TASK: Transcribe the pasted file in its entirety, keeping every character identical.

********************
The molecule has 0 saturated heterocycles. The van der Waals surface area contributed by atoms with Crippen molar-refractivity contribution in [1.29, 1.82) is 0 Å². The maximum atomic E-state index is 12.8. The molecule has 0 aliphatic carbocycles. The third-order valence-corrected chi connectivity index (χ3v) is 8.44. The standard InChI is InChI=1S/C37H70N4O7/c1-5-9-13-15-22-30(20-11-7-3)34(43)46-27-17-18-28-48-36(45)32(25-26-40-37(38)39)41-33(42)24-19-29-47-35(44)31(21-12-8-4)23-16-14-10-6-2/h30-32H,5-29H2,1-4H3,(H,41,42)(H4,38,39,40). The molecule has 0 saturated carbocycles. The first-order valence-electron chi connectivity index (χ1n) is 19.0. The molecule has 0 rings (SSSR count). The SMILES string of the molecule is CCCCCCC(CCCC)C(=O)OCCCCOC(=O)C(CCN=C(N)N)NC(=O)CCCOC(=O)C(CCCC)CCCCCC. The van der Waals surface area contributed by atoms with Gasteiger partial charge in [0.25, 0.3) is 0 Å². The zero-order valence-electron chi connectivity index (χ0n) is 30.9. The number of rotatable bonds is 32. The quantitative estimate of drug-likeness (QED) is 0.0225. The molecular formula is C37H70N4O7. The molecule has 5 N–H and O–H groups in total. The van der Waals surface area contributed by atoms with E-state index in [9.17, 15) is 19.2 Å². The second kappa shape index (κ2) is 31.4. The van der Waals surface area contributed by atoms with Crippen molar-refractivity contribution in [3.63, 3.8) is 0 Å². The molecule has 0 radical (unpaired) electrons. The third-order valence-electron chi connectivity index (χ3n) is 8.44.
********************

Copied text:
The molecule has 0 saturated heterocycles. The van der Waals surface area contributed by atoms with Crippen molar-refractivity contribution in [1.29, 1.82) is 0 Å². The maximum atomic E-state index is 12.8. The molecule has 0 aliphatic carbocycles. The third-order valence-corrected chi connectivity index (χ3v) is 8.44. The standard InChI is InChI=1S/C37H70N4O7/c1-5-9-13-15-22-30(20-11-7-3)34(43)46-27-17-18-28-48-36(45)32(25-26-40-37(38)39)41-33(42)24-19-29-47-35(44)31(21-12-8-4)23-16-14-10-6-2/h30-32H,5-29H2,1-4H3,(H,41,42)(H4,38,39,40). The molecule has 0 saturated carbocycles. The first-order valence-electron chi connectivity index (χ1n) is 19.0. The molecule has 0 rings (SSSR count). The SMILES string of the molecule is CCCCCCC(CCCC)C(=O)OCCCCOC(=O)C(CCN=C(N)N)NC(=O)CCCOC(=O)C(CCCC)CCCCCC. The van der Waals surface area contributed by atoms with Gasteiger partial charge in [0.25, 0.3) is 0 Å². The zero-order valence-electron chi connectivity index (χ0n) is 30.9. The number of rotatable bonds is 32. The quantitative estimate of drug-likeness (QED) is 0.0225. The molecular formula is C37H70N4O7. The molecule has 5 N–H and O–H groups in total. The van der Waals surface area contributed by atoms with E-state index in [9.17, 15) is 19.2 Å². The second kappa shape index (κ2) is 31.4. The van der Waals surface area contributed by atoms with Crippen molar-refractivity contribution in [3.63, 3.8) is 0 Å². The molecule has 0 radical (unpaired) electrons. The third-order valence-electron chi connectivity index (χ3n) is 8.44.